You may be surprised to learn that family businesses are a major contributor to the U.S. economy. Here are some interesting family business facts and figures. A family-owned business is company owned, controlled, and operated by members of one or more families. Many of these family businesses have non-family members as employees, but the top positions are often held by family members.
Historically, Mom and Pop businesses have been the backbone of the U.S. economy. Yet some may say that family businesses are out and big corporations are in. Are family businesses dying out?
Despite the rising influence of large, global corporations, family operations continue to thrive. In fact, some of those well-known big corporations are family companies. Cargill, Jeld-Wen, Koch Industries, Eberhard’s Dairy, Mills Fleet Farm, S.C. Johnson Company are just some of the examples of family businesses. 35% of Fortune 500 companies are family owned and operated and cover a full spectrum of American companies from small to large. In addition, family companies are responsible for 60% of the nation’s employment and 78% of all new jobs created, pay 65% of all wages, and generate 50% of the nation’s Gross Domestic Product.
In the face of these tough economic times, family businesses can survive and even thrive. Family participation in a business can strengthen the business because family members are often very loyal and dedicated to the enterprise. Such loyalty can be a priceless commodity in these recessionary times.
However, family businesses are also well known for their complex relationships. An example of such a conflict is best demonstrated in a story about a family business owner whose son’s performance was deemed unsatisfactory by his supervisor. The father told the supervisor that he would take care of it. The father asked his son to come to the family home for a talk in the hot tub. When they were settled in the tub the father put on a hat which he said was his “Boss” hat and told his son that he was fired. He then removed that hat and put on another calling it his “Father” hat. Then he said: “Son, I’m very sorry to hear that you lost your job. Is there anything I can do for you?”
One of the challenges facing family businesses is management succession. Only 30% of family businesses survive to the second generation; a mere 12% make it to the third generation, and only 3% survive the fourth generation and beyond. Business articles are full of stories describing disputes among family members that turn bitter and result in hurting or destroying a once-thriving business.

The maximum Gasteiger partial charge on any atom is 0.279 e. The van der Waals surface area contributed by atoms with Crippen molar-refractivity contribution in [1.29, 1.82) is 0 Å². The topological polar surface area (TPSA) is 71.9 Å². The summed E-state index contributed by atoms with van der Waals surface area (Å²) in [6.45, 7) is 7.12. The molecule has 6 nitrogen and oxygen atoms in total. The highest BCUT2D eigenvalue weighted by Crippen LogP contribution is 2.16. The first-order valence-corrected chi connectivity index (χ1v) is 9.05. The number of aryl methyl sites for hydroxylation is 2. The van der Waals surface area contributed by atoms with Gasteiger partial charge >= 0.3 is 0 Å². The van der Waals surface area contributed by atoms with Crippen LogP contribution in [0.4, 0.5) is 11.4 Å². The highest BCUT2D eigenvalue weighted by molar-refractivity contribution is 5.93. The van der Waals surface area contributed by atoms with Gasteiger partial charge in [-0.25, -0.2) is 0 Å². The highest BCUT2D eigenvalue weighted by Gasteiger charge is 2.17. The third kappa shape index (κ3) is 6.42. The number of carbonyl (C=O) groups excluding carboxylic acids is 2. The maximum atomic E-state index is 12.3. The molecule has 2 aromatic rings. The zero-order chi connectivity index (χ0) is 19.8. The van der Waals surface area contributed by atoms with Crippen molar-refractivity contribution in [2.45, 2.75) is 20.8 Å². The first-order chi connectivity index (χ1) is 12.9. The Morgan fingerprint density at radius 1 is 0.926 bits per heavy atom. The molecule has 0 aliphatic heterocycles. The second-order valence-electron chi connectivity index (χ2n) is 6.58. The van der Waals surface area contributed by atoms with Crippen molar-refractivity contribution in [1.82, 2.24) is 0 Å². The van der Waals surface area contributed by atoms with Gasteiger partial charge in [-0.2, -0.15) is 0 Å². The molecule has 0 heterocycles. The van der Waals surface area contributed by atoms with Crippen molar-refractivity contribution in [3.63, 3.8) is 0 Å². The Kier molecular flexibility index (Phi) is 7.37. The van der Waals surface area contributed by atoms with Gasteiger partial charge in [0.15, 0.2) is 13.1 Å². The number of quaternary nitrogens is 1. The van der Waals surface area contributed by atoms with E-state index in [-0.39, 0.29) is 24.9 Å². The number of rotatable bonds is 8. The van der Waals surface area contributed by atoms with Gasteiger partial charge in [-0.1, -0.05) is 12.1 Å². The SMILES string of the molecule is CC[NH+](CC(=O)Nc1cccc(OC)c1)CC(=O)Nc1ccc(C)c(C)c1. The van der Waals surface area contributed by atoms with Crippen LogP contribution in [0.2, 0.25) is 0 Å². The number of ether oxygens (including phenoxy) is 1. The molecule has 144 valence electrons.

Why do so few survive the transition from one generation to the next? And when they survive, how do they outperform their competitors? How do they overcome family challenges?
In an article titled “The Success Gene” (Inc. Magazine, April, 2008), half a dozen fifth and sixth-generation family businesses were surveyed to find out their secrets to success. What they found was that the businesses tended to make and sell products that last: guitars, pool tables, and furniture, for example; most of their manufacturing is in the U.S.; and they were able to put challenges in perspective. “You think this is bad?” they might say. “You should have seen what happened during the Great Depression!”
The article continues to explain how “the families have a lot of pride in their forebears’ accomplishments, yet they are unusual in the business world for their modesty. They are quick to credit the hard work of previous generations yet speak humbly of their own contributions. These families are about a lot more than just material success. They have a powerful sense of duty both to the past and to the future.”
When one reads the stories of these fifth- and sixth-generation family businesses, it becomes clear that the core values instilled upon them at an early age from their fathers and their fathers’ fathers have enabled them to carry on. Besides entrepreneurial perseverance in the face of tough times, the family businesses that have survived illustrate the importance of integrity both professionally and personally.
They also show ownership of family reputation, commitment to financial conservatism (in good as well as bad times), a solid work ethic and family pride—along with the freedom to argue (with other family members) respectfully. Most importantly, they illustrate the virtue of always remembering that family
Theresa Freihoefer is an assistant professor of business at Central Oregon Community College. She comes to the college with a wealth of real-world experience in business. Professor Freihoefer can be reached at firstname.lastname@example.org.